In her first foray into column writing, a Level 2 student at Crescent Collegiate shares her youthful thoughts on Valentine’s Day.
Some people look forward to Valent ine’s Day : hallways adorned with pink and red, special gifts of flowers and chocolates from a boyfriend or girlfriend, husband or wife, and that general feeling that love is in the air. For others, however, a dread of this day is caused by feelings of corniness and embarrassment towards the day itself. These feelings generate around the time of Feb. 14.
For young children, Valentine’s Day is an excitement. Kids look forward to exchanging store-bought valentines with their friends, and eating festive treats. Everyone has memories of those little classroom parties in elementary school, with cupcakes and card exchanges. But as we get older, the holiday loses its appeal and amusement.
In fact, teenagers are burdened by pressure on this day. Since it is an unwritten rule that you should not be single on Valentine’s Day, high schoolers put themselves through the humiliation of asking someone to be their valentine, only to be rejected and unable to look that person in the eye ever again.
It’s just as bad for people who are already in a relationship. In high school, breakups tend to happen more often right before or around Valentine’s Day. This could be due, again, to the pressure of the holiday. Everyone knows that on Valentine’s Day, you have to plan the perfect romantic evening for your special someone, and if you get one little detail messed up, you’re dead meat. This is not completely true, but the expectations are just too great for the average high school student, so they settle with ending the relationship beforehand to avoid the disappointment. Although this may seem a little irrational, it’s how some teens feel toward the day.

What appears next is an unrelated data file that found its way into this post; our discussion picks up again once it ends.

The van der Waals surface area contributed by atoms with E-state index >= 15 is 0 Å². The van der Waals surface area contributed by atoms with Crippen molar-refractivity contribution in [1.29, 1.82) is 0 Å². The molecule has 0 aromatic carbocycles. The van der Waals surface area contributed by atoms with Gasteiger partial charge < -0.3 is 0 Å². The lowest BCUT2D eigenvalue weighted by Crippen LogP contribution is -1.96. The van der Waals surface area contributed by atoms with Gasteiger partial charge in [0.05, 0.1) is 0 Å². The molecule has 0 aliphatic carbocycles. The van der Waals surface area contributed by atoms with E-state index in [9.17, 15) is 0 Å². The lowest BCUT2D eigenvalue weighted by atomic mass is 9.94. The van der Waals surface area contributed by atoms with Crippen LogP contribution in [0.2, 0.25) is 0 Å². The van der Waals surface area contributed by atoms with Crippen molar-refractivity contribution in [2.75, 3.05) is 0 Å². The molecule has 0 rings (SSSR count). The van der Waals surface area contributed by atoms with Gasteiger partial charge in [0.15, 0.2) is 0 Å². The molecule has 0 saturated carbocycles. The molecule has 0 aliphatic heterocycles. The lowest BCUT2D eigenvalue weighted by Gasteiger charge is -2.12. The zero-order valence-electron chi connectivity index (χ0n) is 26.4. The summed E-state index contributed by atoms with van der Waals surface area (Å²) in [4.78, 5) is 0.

It is possible to enjoy Valentine’s Day, even if you are single. For example, gather the girls together for a movie night, or go around the bay with the b’ys. But sometimes, it is difficult to remember that you can enjoy yourself when you’re confronted by shelves covered from top to bottom with singing teddy bears in the nearest store. The commercial aspect of the day is most prominent. This is not always easy to avoid, considering all the advertisements from stores trying to convince you to buy their newest Valentine-themed merchandise. This can be distracting and also annoying, especially for teens who could do without a day of taunts from Cupid.
Theoretically speaking, Valentine’s Day is showing the people you care about just how much you love them. This can be done by reminding them how much they are appreciated, and how important they are in your life. While a fancy, candlelit dinner for two may be romantic, it is a lot of trouble for a high school student to go through. If this is what you want, go for it. If not, settle for sending someone a hand-written card or letter, or even something as simple as holding the door open for the person walking behind you. These gestures would not normally be considered the perfect Valentine’s Day gift, but sometimes, the small things are just enough.